In my days of having a proper job, as a claims clerk in the insurance industry, we were encouraged all the time to get things confirmed in writing and to confirm any offers we made in writing. Writing was important. Although verbal contracts do exist and are legal, they are easily backed away from and it becomes one word against another in the absence of witnesses. Getting it in writing provided firmer evidence of a deal done.
We offer you £250 in full and final settlement of all claims for personal injury arising out of this accident. This offer is made without any admission of negligence on the part of our client. Please indicate your acceptance in writing and we will send you a cheque.
See. I can still recite it today. Sums of money have advanced a bit and cheques are antiquated but the principle remains.
In those early days as a house-owner I was introduced to the shady area of cash transactions.
Me: How much to fix the front gutter?
Builder: £90 should cover it.
Me: Can I have a written quote?
Builder: Ah. Then it will be plus VAT.
It is strange how our relationship with writing has changed. Because social media is writing or, at least, typing. A comment we might have made tongue-in-cheek, or in an offhand way down the pub is suddenly in writing. Or is it? Is that how people see it.
A few years back an irritated traveller tweeted, after appalling delays at Nottingham Airport, that he was off to blow it up. He was arrested and it took a while for a wise judge (on appeal, I recall) to see that he had been joking.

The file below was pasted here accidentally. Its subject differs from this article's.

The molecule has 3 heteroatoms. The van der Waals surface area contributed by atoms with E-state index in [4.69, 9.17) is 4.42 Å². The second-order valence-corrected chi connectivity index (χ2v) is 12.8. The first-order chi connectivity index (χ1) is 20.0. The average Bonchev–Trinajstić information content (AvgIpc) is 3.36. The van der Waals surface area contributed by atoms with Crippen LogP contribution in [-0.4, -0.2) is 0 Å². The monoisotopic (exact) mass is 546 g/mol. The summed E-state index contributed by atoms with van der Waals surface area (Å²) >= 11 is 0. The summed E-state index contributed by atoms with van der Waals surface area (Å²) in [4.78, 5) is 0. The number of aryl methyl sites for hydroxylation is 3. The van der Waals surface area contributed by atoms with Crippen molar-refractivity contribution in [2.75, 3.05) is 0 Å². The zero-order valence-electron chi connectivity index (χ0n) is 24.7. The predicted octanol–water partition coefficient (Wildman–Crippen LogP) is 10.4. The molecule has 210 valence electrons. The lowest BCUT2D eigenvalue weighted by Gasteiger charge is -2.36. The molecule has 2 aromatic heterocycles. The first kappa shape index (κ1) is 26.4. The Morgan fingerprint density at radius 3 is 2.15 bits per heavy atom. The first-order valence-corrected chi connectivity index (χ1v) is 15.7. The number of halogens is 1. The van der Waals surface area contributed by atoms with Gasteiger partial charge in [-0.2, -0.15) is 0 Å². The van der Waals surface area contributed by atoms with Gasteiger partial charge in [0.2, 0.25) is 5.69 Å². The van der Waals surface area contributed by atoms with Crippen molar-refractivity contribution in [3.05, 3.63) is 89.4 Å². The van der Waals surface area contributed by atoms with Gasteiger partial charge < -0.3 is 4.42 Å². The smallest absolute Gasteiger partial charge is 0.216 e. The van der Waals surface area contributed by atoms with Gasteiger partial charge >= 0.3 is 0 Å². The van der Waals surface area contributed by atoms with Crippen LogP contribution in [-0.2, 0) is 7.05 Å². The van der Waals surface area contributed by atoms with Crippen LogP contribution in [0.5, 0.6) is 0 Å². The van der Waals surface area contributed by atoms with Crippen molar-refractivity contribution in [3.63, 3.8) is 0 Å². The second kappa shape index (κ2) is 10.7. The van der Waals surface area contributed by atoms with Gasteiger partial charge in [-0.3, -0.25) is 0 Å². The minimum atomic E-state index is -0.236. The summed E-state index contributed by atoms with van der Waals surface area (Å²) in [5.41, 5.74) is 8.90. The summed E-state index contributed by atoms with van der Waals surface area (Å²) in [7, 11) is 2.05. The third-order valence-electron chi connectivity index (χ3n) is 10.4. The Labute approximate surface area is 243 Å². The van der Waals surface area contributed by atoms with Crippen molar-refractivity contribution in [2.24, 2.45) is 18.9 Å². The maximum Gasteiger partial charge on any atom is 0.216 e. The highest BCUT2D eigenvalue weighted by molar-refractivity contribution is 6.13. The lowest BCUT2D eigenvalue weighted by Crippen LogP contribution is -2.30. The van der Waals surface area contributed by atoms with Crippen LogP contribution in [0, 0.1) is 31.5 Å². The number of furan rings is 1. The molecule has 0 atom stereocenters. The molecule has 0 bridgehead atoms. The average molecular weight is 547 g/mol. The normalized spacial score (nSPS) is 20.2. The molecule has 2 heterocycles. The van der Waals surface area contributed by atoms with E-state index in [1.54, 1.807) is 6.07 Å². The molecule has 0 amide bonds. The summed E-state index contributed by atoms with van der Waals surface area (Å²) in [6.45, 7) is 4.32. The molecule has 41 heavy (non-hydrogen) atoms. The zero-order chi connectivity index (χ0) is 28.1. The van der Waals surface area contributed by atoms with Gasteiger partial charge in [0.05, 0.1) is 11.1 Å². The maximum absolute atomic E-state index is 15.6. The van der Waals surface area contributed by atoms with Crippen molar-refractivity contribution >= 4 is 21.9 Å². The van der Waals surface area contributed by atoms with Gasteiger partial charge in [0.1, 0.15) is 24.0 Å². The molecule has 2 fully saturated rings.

I really don't think that a lot of people see their social media outbursts as 'in writing'. Just as a young family member once told me that someone wasn't a friend but a Facebook friend (clearly having a difference in their head between the two types), I think that there needs to be a new word for posting, tweeting and updating that stops short of this being something that is being clarified 'in writing'.
You only have to look at the long string of appalling and abusive comments on certain celebrity posts to see that people seem genuinely not to have noticed that the person the subject of their opprobrium is actually listening/reading. I follow Gary Lineker on Twitter. He seems an interested and interesting character. He is not especially rude or crude and does not restrict his comments to the world of sport. People respond shamefully. By and large he reacts modestly. This exchange of views/insults reads like a conversation, albeit one with the drunk in the pub or the nutter on the bus.
And the trouble with writing is that it is not open to discussion who said what to whom. The evidence is there. This doesn't seem to dissuade the trumps of this world from saying 'I never said that'.
A few years ago I carried around a quote from Anita Roddick (her of the Bodyshop business). She said that ideas have wings. As soon as you pin them down they fail to fly. So she operated an ideas culture that didn't pin things down to paper plans too soon. Better paper planes in the air. Keep talking.
I like being part of a church where we all talk about everything all the time. Nobody is too insignificant to contribute to vision or strategy. All views can be shared and we are slow to minute them. We try to have as few secrets as possible. In this context a social media discussion has no more weight than a chat over coffee. And no less either.
That will be £50 please. For cash.